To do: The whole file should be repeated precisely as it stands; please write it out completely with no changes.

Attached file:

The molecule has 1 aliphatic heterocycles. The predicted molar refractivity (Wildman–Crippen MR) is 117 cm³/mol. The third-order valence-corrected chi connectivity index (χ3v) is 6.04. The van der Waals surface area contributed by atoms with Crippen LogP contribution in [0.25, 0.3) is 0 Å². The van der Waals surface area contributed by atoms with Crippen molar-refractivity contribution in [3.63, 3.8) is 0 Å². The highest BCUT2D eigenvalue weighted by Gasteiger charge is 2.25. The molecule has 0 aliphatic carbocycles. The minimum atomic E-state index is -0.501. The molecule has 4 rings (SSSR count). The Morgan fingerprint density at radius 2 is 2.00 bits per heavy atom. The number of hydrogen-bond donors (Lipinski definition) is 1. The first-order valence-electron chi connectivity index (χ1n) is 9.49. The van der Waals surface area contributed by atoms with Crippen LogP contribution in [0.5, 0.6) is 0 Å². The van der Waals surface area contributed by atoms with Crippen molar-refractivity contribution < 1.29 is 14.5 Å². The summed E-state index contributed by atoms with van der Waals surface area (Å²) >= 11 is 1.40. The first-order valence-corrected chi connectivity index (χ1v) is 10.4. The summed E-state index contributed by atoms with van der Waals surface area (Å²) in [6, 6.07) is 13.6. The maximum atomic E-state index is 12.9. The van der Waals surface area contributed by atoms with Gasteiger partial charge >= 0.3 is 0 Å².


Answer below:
The molecule has 1 aliphatic heterocycles. The predicted molar refractivity (Wildman–Crippen MR) is 117 cm³/mol. The third-order valence-corrected chi connectivity index (χ3v) is 6.04. The van der Waals surface area contributed by atoms with Crippen LogP contribution in [0.25, 0.3) is 0 Å². The van der Waals surface area contributed by atoms with Crippen molar-refractivity contribution in [3.63, 3.8) is 0 Å². The highest BCUT2D eigenvalue weighted by Gasteiger charge is 2.25. The molecule has 0 aliphatic carbocycles. The minimum atomic E-state index is -0.501. The molecule has 4 rings (SSSR count). The Morgan fingerprint density at radius 2 is 2.00 bits per heavy atom. The number of hydrogen-bond donors (Lipinski definition) is 1. The first-order valence-electron chi connectivity index (χ1n) is 9.49. The van der Waals surface area contributed by atoms with Crippen LogP contribution in [0.5, 0.6) is 0 Å². The van der Waals surface area contributed by atoms with Crippen molar-refractivity contribution < 1.29 is 14.5 Å². The summed E-state index contributed by atoms with van der Waals surface area (Å²) >= 11 is 1.40. The first-order valence-corrected chi connectivity index (χ1v) is 10.4. The summed E-state index contributed by atoms with van der Waals surface area (Å²) in [6, 6.07) is 13.6. The maximum atomic E-state index is 12.9. The van der Waals surface area contributed by atoms with Gasteiger partial charge >= 0.3 is 0 Å².